Flora and Fauna of Culebra
Other than a few deer on the east end of the island, Culebra has no large wild mammals. Goats and deer on Cayo Norte and Luis Peña are considered livestock. Iguanas, large toads and many small lizards abound, and bats flutter about at night.
Although there are not as many as on the main island of Puerto Rico, you can sometimes hear the coquí, which is also somewhat of a national symbol. You will definitely hear roosters crowing at night!
Besides small tropical fish you find in snorkel and dive guides, barracuda, kingfish, mullet, Spanish mackerel, tuna, lobster, and oysters are among the many forms of marine life inhabiting coastal waters.
President Theodore Roosevelt established a bird refuge on Culebra February 27, 1909, making it one of the oldest refuges in the system. Since then much of the island and the surrounding 23 islets, including Culebrita, have been protected by the U.S. Fish and Wildlife Service as a nature preserve, making the islands one of only two nesting sites for giant sea turtles, including the leatherback, in the U.S. The Culebra National Wildlife Refuge, 600 ha, protects large colonies of sea birds (approx. 85 species), particularly terns, red-billed tropic birds and boobies.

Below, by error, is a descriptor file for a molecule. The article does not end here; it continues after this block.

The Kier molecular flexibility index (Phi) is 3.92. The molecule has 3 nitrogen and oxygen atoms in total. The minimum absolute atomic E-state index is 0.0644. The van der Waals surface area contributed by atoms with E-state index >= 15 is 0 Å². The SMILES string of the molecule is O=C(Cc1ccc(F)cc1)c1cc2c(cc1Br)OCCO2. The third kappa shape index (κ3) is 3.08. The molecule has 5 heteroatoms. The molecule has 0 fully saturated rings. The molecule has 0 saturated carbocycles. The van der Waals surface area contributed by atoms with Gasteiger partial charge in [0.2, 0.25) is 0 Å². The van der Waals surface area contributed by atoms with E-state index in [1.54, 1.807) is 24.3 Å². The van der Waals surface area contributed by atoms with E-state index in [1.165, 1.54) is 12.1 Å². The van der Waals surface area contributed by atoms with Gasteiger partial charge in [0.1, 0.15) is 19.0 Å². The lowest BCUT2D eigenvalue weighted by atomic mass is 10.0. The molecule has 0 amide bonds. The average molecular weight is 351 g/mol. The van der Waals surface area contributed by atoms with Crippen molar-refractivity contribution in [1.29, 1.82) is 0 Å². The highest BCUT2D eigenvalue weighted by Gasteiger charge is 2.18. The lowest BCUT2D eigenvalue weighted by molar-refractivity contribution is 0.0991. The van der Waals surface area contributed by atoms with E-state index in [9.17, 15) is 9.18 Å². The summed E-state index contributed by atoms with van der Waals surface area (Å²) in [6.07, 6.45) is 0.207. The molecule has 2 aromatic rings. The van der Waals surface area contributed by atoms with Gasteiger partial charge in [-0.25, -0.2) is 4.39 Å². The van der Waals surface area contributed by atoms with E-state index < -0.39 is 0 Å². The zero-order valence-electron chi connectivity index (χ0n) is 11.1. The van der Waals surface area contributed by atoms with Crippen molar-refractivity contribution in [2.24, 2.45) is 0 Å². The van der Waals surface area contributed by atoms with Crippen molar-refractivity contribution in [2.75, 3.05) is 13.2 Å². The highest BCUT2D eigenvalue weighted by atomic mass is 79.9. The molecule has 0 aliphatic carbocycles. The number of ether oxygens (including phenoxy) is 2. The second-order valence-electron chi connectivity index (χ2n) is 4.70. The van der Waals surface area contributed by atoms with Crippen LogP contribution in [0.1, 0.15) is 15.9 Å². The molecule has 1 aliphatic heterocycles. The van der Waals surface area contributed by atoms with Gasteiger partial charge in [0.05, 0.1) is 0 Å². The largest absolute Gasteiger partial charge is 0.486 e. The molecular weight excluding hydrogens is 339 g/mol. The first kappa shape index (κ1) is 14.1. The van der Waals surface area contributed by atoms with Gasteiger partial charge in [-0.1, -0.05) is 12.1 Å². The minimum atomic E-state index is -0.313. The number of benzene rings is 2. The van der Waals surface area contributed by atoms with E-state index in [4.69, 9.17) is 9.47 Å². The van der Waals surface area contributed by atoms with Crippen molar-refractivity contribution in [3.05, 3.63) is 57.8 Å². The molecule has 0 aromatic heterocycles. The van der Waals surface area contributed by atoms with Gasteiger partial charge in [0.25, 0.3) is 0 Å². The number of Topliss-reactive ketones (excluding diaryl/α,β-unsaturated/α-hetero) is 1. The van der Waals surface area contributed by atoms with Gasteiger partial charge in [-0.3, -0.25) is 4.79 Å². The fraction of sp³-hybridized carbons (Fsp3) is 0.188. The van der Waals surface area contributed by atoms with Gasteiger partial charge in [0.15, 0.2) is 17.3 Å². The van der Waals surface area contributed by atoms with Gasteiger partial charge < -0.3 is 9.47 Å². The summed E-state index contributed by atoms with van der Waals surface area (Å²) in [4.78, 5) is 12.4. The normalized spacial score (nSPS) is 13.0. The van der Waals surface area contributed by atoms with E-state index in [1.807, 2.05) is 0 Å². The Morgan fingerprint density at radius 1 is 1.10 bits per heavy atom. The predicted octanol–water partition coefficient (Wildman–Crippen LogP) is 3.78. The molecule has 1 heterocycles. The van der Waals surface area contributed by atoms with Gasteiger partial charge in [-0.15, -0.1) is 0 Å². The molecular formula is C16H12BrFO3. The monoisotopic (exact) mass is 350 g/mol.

While Culebra is a tropical island, its relatively small size (and resulting lack of convection), creates a semi-arid climate. Therefore some plants that need a dependable rainy season will not survive in Culebra. That is why it looks more like the Sub - Tropics. For really detailed information on plant life, see 'Seashore Plants' by David W. Nellis. Nellis lives in the Virgin Islands, where he is Chief of the Wildlife Bureau. He also wrote a book about the wildlife in the islands.